Whilst it is convention for a footballer to have their surname on the back of their shirt, it is not actually a rule. You do need both a shirt name and a shirt number in most football competitions, but the name itself can sometimes be a first name, a surname or even a nickname, so long as it is approved by the relevant board of the competition you are playing in, then it is fine.
This was the top comment on one of my videos last week, hence why I’m doing it, so as always leave your video ideas in the comments and I’ll be sure to see the most popular ones at least. I should point out that we are not going to include certain South American player like Fernandinho, who do indeed have their first name rather than their surname on the back of their shirt, but are so well-known by their first name only that it isn’t really particularly interesting that that is the name on the back of their shirt. Or I didn’t think so at least.
The players are in no particular order, although I have tried to pick out seven of the most talented and notable examples worldwide.
Here are 7 footballers who have their first name on the back of their shirt:
7. Memphis Depay
Lyon star Memphis Depay has always chosen to just have his first name ‘Memphis’ branded on his shirts, a decision which stems from the deeply unhappy relationship he had with his father before he was left with his Mum at the age of four. The former Manchester United man, who is closing in on 50 caps for the Netherlands still aged only 25, has scored 39 goals in 115 games for his current club Lyon.
6. Saul Niguez
One of the most well-rounded and complete football players in the world game, Atletico Madrid star Saul Niguez just has his first name Saul on the back of his shirt, and is often referred to solely by his first name – although not exclusively enough to rule him out as with the example used in the introduction. Aged 24, Saul has been a key man for Atletico since the age of 19, and he will most likely have played his 250th game for the club by the time this video comes out. He has also been capped 16 times by Spain and is likely to be a key man during Spain’s upcoming era.
5. Dele Alli
Dele Alli is a player I’ve stuck up for a little in the past despite his difficulties to live up to the form he produced in the 2016-17 season since then, and the impressive performances of James Maddison and Mason Mount undoubtedly put pressure on his place in the England team. However, it is worth remembering that Dele Alli scored 18 goals in his best Premier League campaign and five in his worst (which he missed over a third of through injury), whilst James Maddison scored 7 goals in his only Premier League campaign despite being only one year younger than Alli and Mason Mount is only playing his first top flight campaign now. Alli has his first name ‘Dele’ on the back of his shirt since his dad left his family when they were a week old and he didn’t have the best relationship with his mother either, being brought up by a different family in Milton Keynes from the age of 13.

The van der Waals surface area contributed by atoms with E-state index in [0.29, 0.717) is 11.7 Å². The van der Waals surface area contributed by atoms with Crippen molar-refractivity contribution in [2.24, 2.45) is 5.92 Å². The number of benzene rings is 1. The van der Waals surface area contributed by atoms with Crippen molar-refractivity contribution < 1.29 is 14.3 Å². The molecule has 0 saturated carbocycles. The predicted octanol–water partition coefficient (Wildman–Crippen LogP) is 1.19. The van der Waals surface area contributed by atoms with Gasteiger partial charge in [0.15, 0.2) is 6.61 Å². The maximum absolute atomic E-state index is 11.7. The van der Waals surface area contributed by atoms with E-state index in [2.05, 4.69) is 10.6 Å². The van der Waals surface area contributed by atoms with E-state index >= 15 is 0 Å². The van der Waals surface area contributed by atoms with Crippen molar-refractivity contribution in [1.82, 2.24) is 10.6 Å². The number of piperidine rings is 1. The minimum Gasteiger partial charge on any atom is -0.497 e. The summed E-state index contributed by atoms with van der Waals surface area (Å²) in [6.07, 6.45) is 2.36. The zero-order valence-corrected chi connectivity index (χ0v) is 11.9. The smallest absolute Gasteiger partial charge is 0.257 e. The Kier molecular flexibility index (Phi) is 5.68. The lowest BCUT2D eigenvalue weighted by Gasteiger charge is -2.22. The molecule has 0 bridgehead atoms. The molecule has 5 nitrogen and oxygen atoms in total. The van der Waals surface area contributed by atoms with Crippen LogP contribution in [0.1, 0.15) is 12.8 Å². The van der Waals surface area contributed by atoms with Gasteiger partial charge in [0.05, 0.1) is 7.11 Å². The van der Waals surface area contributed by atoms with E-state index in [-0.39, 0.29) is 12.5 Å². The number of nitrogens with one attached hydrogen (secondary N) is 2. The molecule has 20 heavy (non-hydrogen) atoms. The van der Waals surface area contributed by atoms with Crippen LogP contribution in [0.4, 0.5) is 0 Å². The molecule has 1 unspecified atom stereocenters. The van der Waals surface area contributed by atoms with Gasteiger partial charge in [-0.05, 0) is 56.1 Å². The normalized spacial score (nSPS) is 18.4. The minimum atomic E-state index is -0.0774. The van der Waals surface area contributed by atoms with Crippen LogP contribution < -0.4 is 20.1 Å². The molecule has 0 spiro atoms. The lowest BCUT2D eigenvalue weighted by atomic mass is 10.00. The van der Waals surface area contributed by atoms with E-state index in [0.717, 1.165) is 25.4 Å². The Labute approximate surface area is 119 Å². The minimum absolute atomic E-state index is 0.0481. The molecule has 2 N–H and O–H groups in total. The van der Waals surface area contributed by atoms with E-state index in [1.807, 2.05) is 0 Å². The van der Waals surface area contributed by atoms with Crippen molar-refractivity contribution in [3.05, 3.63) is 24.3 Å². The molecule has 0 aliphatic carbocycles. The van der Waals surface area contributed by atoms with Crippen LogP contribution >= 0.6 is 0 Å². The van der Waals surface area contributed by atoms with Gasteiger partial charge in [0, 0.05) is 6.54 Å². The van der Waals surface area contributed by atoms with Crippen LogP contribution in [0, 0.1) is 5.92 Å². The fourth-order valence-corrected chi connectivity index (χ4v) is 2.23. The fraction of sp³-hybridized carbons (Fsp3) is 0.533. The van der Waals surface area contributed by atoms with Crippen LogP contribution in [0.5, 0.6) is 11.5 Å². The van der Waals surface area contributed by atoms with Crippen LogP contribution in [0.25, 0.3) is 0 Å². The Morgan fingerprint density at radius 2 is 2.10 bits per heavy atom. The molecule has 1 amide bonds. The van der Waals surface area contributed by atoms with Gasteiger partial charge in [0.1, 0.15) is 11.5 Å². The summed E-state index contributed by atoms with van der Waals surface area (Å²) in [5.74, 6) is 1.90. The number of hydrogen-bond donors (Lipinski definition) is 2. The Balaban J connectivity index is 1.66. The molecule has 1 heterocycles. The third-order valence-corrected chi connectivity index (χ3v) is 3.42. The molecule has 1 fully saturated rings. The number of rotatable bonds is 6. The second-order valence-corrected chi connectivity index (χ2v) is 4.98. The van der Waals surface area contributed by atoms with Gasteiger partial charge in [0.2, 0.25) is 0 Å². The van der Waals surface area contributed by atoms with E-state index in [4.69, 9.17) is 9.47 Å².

4. James Rodriguez
Colombian superstar James Rodriguez appears to have always had his first name rather than his surname on the back of his shirt, unlike someone like Dele Alli who switched midway through his career. Why Rodriguez has James rather than Rodriguez on the back of his shirt I must admit I’m not quite sure, although possible explanations could be that ‘James’ is a less common shirt name than ‘Rodriguez’, and the midfielder is often referred to only by his first name. Following two seasons on-loan at Bayern Munich, Rodriguez is back at Real Madrid at the time of this recording, although he has been linked with moves elsewhere.
3. Alexis Sanchez
Staying in South America, we head 1,400 miles south from Colombia to Chile to arrive at Alexis Sanchez. He may have been a total flop at Manchester United, but Alexis Sanchez is one of the greatest Chilean footballers of all time. Brilliant at Udinese, Barcelona and Arsenal, and inspired for the national team, Sanchez has won 130 caps and is his country’s most capped player and all time top scorer at the age of 30. Sanchez had Sanchez on his shirt in the early parts of his career, including at the 2010 World Cup, but switched to Alexis following his 2011 move to Barcelona. Why? I’m not quite sure. Victor Sanchez had already left the club, so I can’t think that it would be to do with any kind of clash.
2. Virgil van Dijk
The world’s most expensive defender up until old slabhead Harry Maguire joined Manchester United, Virgil van Dijk has been a sensation since his £75 million transfer to Liverpool. The Dutchman, many of you will have noticed, just has his first name ‘Virgil’ on the back of his Liverpool shirt, as he does with the Netherlands and did at both Southampton and Celtic. He did previously have ‘Van Dijk’ on his shirt at Groningen, but never since. Van Dijk’s reasonings also reportedly stem from a troubled relationship with his father, who wasn’t around for much of his upbringing.
1. Sergio Busquets
This list is in no particular order, as I mentioned, but that won’t stop me putting Sergio Busquets in first place. Long-time subscribers will be perfectly aware of the high regard in which I hold the great Barcelona pivot, and he has played over 500 games for Barcelona and has won 113 caps for Spain at the age of 31. Busquets full name is actually Sergio Busquets Burgos, but he apparently prefers to go by Sergio, and that’s why it is the name on the back of his shirt.